Knowledge and Global Advocacy:
: A Sociological Study of INGO Practitioners and their Epistemic Limits

  • Alistair Markland

Student thesis: Doctoral ThesisDoctor of Philosophy


This doctoral research project conducts a political sociology of knowledge of non-governmental actors engaged in advocating and reporting on issues relating to conflict and human rights. It engages the following research question: what are the limits of knowledge produced by non-governmental advocates? This question is applied to empirical case studies looking at, firstly, Amnesty International, Human Rights Watch and the International Crisis Group, and secondly, a network of global activists working on post-war Sri Lanka (2010-2014). Applying a Bourdieusian sociological framework, the thesis argues that professional advocates’ epistemic practices are shaped by an array of socio-political dependencies. Contrasting with past applications of Bourdieu to International Relations, this thesis reveals contextually-specific dependencies through multiple levels and scales of analysis. At the organisational level, these dependencies manifest through advocacy NGOs’ market-like relations with their targeted consumers, as well as their relations with rival knowledge producers. At the level of the human practitioner, it is shown how leading advocacy NGOs are reliant upon a relatively narrow labour market, consisting of practitioners who share a strong dispositional affinity with their consumers. Studying a smaller group of global advocates working on post-war Sri Lanka, the thesis also demonstrates how symbiotic relations between NGO practitioners and leading policy stakeholders had a structuring effect on advocates’ network relations, as well as stimulating a deference to a dominant policy discourse of ‘liberal peace’. Shifting the attention to advocates’ extraction of knowledge from its proximal contexts, this thesis also examines the influence of advocates’ localised dependencies. In the case of post-war Sri Lanka, it is shown how foreign advocates’ knowledge is informed by a limited set of domestic actors, primarily encompassing the country’s liberal elites. Overall, these dependencies are argued to place significant constraints on knowledge generated in advocacy contexts – limits that differ to other modes of knowledge production.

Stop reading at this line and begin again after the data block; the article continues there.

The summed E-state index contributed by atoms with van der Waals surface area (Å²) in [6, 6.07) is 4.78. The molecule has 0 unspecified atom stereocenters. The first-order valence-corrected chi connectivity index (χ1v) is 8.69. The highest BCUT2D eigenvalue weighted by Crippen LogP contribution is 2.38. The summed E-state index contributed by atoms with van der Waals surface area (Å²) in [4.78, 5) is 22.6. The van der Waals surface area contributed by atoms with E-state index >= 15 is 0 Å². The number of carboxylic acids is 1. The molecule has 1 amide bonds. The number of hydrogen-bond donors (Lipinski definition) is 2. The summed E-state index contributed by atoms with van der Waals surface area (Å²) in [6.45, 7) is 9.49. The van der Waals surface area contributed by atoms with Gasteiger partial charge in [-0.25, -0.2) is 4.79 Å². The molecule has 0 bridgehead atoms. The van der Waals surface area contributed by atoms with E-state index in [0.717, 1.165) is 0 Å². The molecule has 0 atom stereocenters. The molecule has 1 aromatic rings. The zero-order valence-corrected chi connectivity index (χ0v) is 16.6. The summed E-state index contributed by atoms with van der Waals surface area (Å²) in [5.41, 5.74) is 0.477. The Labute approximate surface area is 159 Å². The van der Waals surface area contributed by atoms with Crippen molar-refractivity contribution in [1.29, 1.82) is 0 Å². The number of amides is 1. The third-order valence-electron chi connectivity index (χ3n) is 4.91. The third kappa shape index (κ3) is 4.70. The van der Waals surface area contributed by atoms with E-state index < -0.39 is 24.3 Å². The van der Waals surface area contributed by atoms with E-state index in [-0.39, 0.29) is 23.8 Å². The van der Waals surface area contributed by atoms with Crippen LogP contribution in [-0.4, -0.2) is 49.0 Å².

Date of Award2018
Original languageEnglish
Awarding Institution
  • Aberystwyth University
SponsorsEconomic and Social Research Council
SupervisorBerit Bliesemann de Guevara (Supervisor) & Inanna Hamati-Ataya (Supervisor)


  • global advocacy
  • INGO
  • epistemology
  • non-governmental
  • Amnesty International
  • Human Rights Watch
  • International Crisis Group
  • Sri Lanka

Cite this